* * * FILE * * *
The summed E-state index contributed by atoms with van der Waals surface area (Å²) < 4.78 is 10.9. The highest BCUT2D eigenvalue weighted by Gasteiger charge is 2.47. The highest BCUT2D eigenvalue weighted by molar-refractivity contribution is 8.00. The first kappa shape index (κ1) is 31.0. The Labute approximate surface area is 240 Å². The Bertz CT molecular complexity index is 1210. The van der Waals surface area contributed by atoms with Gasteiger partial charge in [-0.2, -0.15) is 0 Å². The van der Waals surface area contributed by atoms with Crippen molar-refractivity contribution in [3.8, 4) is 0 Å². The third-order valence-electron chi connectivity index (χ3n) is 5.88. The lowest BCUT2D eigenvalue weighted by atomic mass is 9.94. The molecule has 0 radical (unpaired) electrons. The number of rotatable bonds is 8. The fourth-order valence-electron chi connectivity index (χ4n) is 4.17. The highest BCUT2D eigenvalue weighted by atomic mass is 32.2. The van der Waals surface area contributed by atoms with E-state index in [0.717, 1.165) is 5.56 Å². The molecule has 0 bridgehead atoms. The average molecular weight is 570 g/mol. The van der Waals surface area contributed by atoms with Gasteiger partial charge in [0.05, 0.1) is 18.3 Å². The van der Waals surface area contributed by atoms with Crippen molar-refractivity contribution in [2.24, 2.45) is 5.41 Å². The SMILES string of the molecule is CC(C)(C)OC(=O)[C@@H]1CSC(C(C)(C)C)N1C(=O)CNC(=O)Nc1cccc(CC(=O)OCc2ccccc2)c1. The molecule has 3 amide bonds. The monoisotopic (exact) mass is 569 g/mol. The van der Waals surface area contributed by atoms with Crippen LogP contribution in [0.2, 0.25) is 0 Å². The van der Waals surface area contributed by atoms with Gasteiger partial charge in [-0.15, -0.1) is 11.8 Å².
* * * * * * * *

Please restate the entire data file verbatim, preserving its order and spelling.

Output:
The summed E-state index contributed by atoms with van der Waals surface area (Å²) < 4.78 is 10.9. The highest BCUT2D eigenvalue weighted by Gasteiger charge is 2.47. The highest BCUT2D eigenvalue weighted by molar-refractivity contribution is 8.00. The first kappa shape index (κ1) is 31.0. The Labute approximate surface area is 240 Å². The Bertz CT molecular complexity index is 1210. The van der Waals surface area contributed by atoms with Gasteiger partial charge in [-0.2, -0.15) is 0 Å². The van der Waals surface area contributed by atoms with Crippen molar-refractivity contribution in [3.8, 4) is 0 Å². The third-order valence-electron chi connectivity index (χ3n) is 5.88. The lowest BCUT2D eigenvalue weighted by atomic mass is 9.94. The molecule has 0 radical (unpaired) electrons. The number of rotatable bonds is 8. The fourth-order valence-electron chi connectivity index (χ4n) is 4.17. The highest BCUT2D eigenvalue weighted by atomic mass is 32.2. The van der Waals surface area contributed by atoms with E-state index in [0.717, 1.165) is 5.56 Å². The molecule has 0 bridgehead atoms. The average molecular weight is 570 g/mol. The van der Waals surface area contributed by atoms with Gasteiger partial charge in [0.05, 0.1) is 18.3 Å². The van der Waals surface area contributed by atoms with Crippen molar-refractivity contribution in [2.24, 2.45) is 5.41 Å². The SMILES string of the molecule is CC(C)(C)OC(=O)[C@@H]1CSC(C(C)(C)C)N1C(=O)CNC(=O)Nc1cccc(CC(=O)OCc2ccccc2)c1. The molecule has 3 amide bonds. The monoisotopic (exact) mass is 569 g/mol. The van der Waals surface area contributed by atoms with Crippen LogP contribution in [0.2, 0.25) is 0 Å². The van der Waals surface area contributed by atoms with Gasteiger partial charge in [-0.15, -0.1) is 11.8 Å².